It’s really important when you start publishing a book to spend some time thinking about the idea of success. This is really crucial, for you and for everyone else involved in your publishing project. This goes directly to your mindset as a self-publisher, how you approach the whole idea of being a published author.
Let me tell you what I mean.
A few years ago I had a friend who had started writing short stories. She didn’t think of herself as a writer. It’s just that there were a number of events in her life, stuff that had happened to her over the years that stood out in her memory. It’s hard to say why one moment sticks out like that, and so many others fade away. But those were the ones she wanted to explore.
As these things go, my friend ended up with a book full of stories. She had worked hard, tried to make the stories better, less awkward, more direct. She tried to get to what it was that made them stick in her mind, and she had succeeded more often than not.
So she thought it would be nice to make it into a book she could share with the people she loved.
I put her in touch with an editor—because every writer needs an editor, don’t they?—and they hit it off right away. It seemed like the editor, with many years of book editing experience, recognized the book inside the book.
A few months later my friend presented me with a finished manuscript. The stories now had a gleam and polish like fine gems. Together, it was a delightful book.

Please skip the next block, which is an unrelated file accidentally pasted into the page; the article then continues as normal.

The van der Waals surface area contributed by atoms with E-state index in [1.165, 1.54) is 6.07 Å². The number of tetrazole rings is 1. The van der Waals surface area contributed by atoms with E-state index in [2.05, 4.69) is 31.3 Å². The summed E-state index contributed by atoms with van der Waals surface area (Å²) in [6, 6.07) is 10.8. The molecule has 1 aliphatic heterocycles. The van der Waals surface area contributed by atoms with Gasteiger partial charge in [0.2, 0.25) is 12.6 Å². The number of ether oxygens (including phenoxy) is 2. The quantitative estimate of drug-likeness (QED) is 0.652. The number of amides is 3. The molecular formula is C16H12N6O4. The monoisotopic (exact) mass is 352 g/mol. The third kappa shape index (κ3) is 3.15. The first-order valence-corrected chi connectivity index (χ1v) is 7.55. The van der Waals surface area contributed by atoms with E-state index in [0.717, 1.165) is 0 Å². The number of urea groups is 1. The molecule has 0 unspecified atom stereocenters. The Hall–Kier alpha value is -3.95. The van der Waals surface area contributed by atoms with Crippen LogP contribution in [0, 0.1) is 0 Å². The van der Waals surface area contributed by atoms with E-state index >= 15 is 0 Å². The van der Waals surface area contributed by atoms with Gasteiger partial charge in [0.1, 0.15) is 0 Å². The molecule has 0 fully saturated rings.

I created a charming small softcover book for her. It had flaps, nice paper and a pretty picture of a tree from her property on the cover. It was never intended to be sold, it was a way to put her stories into a form that showed them at their best, and which could be shared.
My friend became even more adept at using writing. Soon she was giving readings at bookstores and book events near where she lived. People would come, and when they heard her stories and saw the charming little book with the tree on the cover, they wanted a copy. She sold them by hand, one at a time.
Soon enough the whole print run was exhausted, and she reprinted the book. Then she sold those, too. By this time she had sold hundreds of copies of the little book. When she realized that people truly loved her stories and the book we had made from them, she decided to expand the book and actually publish it to the world. I hope to have this book to show to you in the future.
I love this story because my friend started out with no intention of “publishing.” She had no ISBNs, no marketing, no distribution, no publishing company name, nothing. She did it just for the enjoyment of doing it.
Even so, once the book was in print there was just no stopping it from reaching the readers who would appreciate it the most. And my friend now gives workshops, focusing on helping troubled teens through the magic of creative writing.
Sometimes the writer writes the book. Sometimes the book has to escape from the writer to live. Often, we can only guess at our own motives for what we do. Standing up, where we can be seen by others in a completely new way, takes a certain kind of courage.
For some writers, publishing their first book takes that kind of courage.
Photo by W Warby